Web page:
Twisted butter knife. | August 26, 2011

One of the phrases I have heard most by those who care for me and want me healthy is, “You have to find what makes you happy.”

I think I have.


“Selling our time rather than doing things for their own sake, we come to evaluate our lives on the basis of how much we can get for them, not what we get out of them. Our lives disappear, spent like the money for which we trade them. Often we become so used to giving up things that are precious to us that sacrifice comes to be our only way of expressing that we care about something. We martyr ourselves for ideas, causes, love for one another, even when these are supposed to help us find happiness.

There are families, for example, in which people show affection by competing to be one who gives up the most for others. Gratification isn’t just delayed, it’s passed on from one generation to the next. The responsibility of finally enjoying all the happiness presumably saved up over years of thankless toil is deferred to the children; yet when they come of age, if they are to be seen as responsible adults, they too must begin working their fingers to the bone.

But the buck has to stop somewhere.”

My mom used to yell in a drunken stupor, “Sure laugh, you bastard kids have no idea the empire I am building for you!”

What she meant was… “I am attempting to build you all a better life than I had and it is killing me so I drink to dream of a life where my desires are validated and in turn those desires nurture me to be a stronger figure to guide you. I see more everyday that the better life I hoped to build and give slips away each day because it is and always has been a figment of my imagination, a figment of this societies imagination.”

That is lost in the translation of monotony though, is it not?

Instead she worked 40 to 60 hours my entire life. She blamed it on my father, who left her, but really, whose hands is our own liberation in?

In the absence of fulfillment, of stimulation, of passion, my mothers thoughts and actions were perverted. Subtle coercion permeated all interaction in our home. We were fighting each other our whole lives. It’s all that was taught. It is all that was known. Little did my mom realize but through her well-meaning neglect she raised resistance. She demonstrated each day how “working hard” is really just peddling time for paper. No hard work even actually gets done. The dishes are still piled up. The laundry still forming a sea at the bottom of the basement stairs. Her garden always dead. She peddled her life away. Who will remember my mother? Who speaks to my mother? Not most of her 8 kids.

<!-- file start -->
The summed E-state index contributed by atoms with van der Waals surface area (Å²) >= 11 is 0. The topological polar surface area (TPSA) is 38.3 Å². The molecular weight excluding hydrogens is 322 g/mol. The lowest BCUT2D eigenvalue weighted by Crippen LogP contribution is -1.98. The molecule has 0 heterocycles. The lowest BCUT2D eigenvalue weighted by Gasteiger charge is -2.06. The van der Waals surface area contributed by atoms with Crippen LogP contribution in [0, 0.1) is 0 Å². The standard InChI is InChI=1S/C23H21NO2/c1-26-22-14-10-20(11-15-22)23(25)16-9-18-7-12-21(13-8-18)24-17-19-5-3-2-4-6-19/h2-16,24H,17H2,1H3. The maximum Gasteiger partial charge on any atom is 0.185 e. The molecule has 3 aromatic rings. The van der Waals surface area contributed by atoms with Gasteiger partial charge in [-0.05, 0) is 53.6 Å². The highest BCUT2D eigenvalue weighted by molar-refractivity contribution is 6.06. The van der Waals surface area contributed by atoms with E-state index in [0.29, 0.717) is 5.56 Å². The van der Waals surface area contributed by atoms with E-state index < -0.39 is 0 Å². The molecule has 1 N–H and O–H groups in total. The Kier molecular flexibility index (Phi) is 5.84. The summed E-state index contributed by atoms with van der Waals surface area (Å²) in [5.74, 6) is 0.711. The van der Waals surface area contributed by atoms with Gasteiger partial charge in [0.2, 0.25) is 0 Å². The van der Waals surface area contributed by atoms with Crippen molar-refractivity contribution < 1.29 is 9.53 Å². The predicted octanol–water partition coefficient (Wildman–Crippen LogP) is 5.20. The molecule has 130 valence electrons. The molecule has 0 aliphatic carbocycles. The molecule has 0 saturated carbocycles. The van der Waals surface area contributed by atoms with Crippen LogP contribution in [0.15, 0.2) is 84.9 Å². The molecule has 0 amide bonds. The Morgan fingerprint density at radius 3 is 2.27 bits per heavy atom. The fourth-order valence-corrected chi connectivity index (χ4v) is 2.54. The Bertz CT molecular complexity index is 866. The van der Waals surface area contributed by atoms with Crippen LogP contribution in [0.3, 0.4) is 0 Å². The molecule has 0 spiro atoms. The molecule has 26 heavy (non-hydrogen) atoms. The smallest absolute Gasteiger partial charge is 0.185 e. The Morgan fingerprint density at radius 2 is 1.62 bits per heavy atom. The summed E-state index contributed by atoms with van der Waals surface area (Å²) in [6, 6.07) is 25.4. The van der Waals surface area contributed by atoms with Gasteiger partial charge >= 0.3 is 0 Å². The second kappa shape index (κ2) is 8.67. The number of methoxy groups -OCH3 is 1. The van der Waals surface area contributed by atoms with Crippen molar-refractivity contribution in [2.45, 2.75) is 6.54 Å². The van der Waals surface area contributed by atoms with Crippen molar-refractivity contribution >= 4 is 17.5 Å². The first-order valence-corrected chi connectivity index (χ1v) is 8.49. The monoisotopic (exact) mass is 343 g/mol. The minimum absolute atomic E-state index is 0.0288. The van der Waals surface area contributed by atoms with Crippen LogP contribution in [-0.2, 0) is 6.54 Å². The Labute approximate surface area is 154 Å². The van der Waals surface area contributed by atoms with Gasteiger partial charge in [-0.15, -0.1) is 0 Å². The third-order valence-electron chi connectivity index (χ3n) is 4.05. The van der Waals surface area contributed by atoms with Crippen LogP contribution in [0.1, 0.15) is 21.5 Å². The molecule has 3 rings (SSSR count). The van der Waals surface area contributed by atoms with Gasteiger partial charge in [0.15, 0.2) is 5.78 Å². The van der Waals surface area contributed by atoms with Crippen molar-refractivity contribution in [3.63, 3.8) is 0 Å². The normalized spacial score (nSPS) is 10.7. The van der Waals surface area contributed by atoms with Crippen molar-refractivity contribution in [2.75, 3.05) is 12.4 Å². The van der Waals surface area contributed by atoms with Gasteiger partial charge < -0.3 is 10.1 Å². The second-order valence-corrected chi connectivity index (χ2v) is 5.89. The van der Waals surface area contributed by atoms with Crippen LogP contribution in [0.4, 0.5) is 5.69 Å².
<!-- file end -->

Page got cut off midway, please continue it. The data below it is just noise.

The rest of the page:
I decided what makes me happy is living. The struggle of embarking on a life that is actually lived pales as a threat to my security in comparison to the blank stare I bring home from the office each day. My empty “hard-working” mind finds little to share with my son. I find no pride in a beefy resume or good job performance any longer. I feel my duty to my son is providing an example of a different option.

I will not fear the instability of freedom in order to provide a glimmer of a chance of “more opportunities” for my son.

I will show jordan that you rip your own liberation from the jaws of complacency. It is not handed down through generations, but tips on how to traverse the battle can be handed down. Stories, experiences, they can be shared.

No bank can repo my lessons.

My mother has a twisted butter knife collection. I have always clamored to create a metaphor for them because, without the words to articulate it, they sing of my mother, of her life, of her lessons. I know what they represent. They represent representation of plausibility, representation of practicality. A job is supposed to make sense and legitimize our worth. “Working hard” is supposed to validate us. It is another facade in this hologram of life. It is a coercive reality and it takes our lives from us before we even notice. There is supposed to be a day when we are caught up, when we have room to breathe and LIVE! But the day never comes because we never feel safe enough to take it.

I have been down sizing my life. I am down to one bedroom. I am going on the road now. I am going to write. I am going to create.  

Call me an artist to dismiss or separate that this is also all you’ve ever wanted. To walk away. Call me crazy, call me lazy, call me irresponsible. I feel the same about you if you are willing to trust your life to the hands of the monetary profit you acquire for stability. You are not stable either.

I am going to get a twisted butter knife tattooed on me to remember my mother when life gets hard. I will sit filthy and guiltless in my easy smile when I think to myself, “Mom, you did give me a better life even if it doesn’t look like what you dreamed of.”

 A butter knife symbolizes her hap hazard commitment to domestication that turned out to be her deal with the devil. Twisted like the reality society sells us as acceptable.

I’m building an empire of stories instead.


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  1. I understand and commend you. Your strength, insight, beauty, clarity, and view are all remarkable assets you hold. They will carry you through your journey. Listen to your voice even if you want to hear something else. It will guide you to your greatness! Your courage is awesome!

    Comment by PF — August 26, 2011 @ 9:19 pm

  2. You are fucking beautiful.

    Everyday i find more and more reasons to be proud of who you are. There is nothing more exciting than seeing you develop and what stories come from that.

    “no bank can repo my lessons”

    fuck yes.

    Comment by zach — August 27, 2011 @ 4:40 pm

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    Mother Lover. <3

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